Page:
“How does everyone at your company support [your company vision]?” Guido says. “There are some people delivering what you do, but there are other people who make your company what it is.”
Also, does everyone within your company need to be fully bought in? Are you OK with having employees who see their job as nothing more than a paycheck?
“At a certain scale, you will have people who might not be fully bought in to the mission,” Guido says. “I still think you need to have a core set of people that fundamentally believe. I would also argue that you need to be strong enough to part ways with people who may be core to the company as it exists today but aren’t fully bought into the mission.”
4. What Are You Willing to Sacrifice (for Your Core Values)?
If people within your company don’t live up to the values you ascribe to, are you willing to part ways with employees? Would you risk losing customers by standing up for what you believe in?
“I think normally ‘what are you willing to sacrifice?’ is going to come down to revenue,” Guido says. “We’re going to part with this revenue, this safety, this security, in order to try to do something different, bold or in a new way.”
Understanding what you’re willing to sacrifice for your values can also help you understand whether a principle is actually core to your business. For example, if you’re not willing to invest money in environmentally-friendly practices that minimize your company’s carbon footprint, then sustainability isn’t that central to your company.
5. How Does the Way You Operate Align with Your Mission?
Do you practice what you preach? When an outsider visits your company, will they see your values in action?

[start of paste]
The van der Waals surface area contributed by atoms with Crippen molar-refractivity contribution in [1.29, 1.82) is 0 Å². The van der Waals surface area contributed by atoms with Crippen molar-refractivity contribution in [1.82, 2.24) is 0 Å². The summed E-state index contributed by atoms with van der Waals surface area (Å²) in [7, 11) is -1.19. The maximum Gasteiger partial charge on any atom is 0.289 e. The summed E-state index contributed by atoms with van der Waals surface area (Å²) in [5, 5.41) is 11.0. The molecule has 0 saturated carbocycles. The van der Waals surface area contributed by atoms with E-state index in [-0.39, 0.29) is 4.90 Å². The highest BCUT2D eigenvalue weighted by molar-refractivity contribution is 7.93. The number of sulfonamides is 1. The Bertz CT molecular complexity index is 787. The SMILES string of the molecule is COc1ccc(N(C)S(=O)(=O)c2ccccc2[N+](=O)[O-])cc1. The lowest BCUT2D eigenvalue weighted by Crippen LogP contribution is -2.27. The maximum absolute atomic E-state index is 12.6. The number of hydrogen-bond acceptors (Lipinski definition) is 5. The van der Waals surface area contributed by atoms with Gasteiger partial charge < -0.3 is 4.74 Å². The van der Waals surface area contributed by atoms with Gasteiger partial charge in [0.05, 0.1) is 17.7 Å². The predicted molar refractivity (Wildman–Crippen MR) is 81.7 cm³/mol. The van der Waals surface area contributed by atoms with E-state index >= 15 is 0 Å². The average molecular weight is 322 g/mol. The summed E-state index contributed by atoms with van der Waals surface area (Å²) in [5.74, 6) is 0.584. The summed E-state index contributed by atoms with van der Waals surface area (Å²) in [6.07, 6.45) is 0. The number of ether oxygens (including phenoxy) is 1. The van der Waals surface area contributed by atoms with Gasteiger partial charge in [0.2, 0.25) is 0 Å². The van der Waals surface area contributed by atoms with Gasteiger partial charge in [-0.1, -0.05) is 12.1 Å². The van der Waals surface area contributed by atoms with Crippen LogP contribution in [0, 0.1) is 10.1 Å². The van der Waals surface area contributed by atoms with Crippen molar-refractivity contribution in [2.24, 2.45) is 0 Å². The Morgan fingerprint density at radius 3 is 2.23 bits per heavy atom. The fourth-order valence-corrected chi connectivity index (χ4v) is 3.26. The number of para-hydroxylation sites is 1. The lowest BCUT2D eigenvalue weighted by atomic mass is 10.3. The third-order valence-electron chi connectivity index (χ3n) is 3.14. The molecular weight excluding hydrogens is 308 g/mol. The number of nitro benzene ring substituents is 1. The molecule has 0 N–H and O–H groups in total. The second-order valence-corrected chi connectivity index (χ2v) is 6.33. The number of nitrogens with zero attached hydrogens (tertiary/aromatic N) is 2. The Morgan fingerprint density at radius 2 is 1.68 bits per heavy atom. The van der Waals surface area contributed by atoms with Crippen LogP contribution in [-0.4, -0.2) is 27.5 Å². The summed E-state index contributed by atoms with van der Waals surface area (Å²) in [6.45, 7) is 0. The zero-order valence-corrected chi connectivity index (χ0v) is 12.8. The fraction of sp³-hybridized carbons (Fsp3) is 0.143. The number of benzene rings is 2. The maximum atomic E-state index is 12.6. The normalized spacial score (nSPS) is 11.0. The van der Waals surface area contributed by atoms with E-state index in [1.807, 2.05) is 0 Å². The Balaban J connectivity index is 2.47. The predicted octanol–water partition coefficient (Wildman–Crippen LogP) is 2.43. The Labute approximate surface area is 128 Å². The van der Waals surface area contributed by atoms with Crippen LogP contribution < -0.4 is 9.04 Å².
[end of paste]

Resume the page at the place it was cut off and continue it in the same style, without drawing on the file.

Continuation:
“In our case, we pride ourselves on being very technically proficient and data-driven. So how are we going to hire people that align with that and deliver that in our service?” Guido says.
Additionally, will your mission impact who you do business with?
“Every business needs to work with other businesses to achieve its goal,” Guido says. “Are you going to align yourselves with other companies that align with your values and support your growth in that way?”
Your mission statement is the culmination of the answers to these questions. Then you communicate that vision through your brand.
Your mission statement provides your audience with a vision, and your brand gives them something to connect with. Those elements can be just as vital to long-term customer loyalty and retention as your product or service. But in order for your mission statement to help your company, it needs to be more than just words.
Your brand needs to embody your company’s mission so your vision is present in every interaction a person has with your business.
Quinn is a writer and copyeditor whose work ranges from journalism to travel writing to inbound marketing content. She’s super passionate about grammar and punctuation and loves learning new things that she can share with readers. Her favorite punctuation mark is the em dash.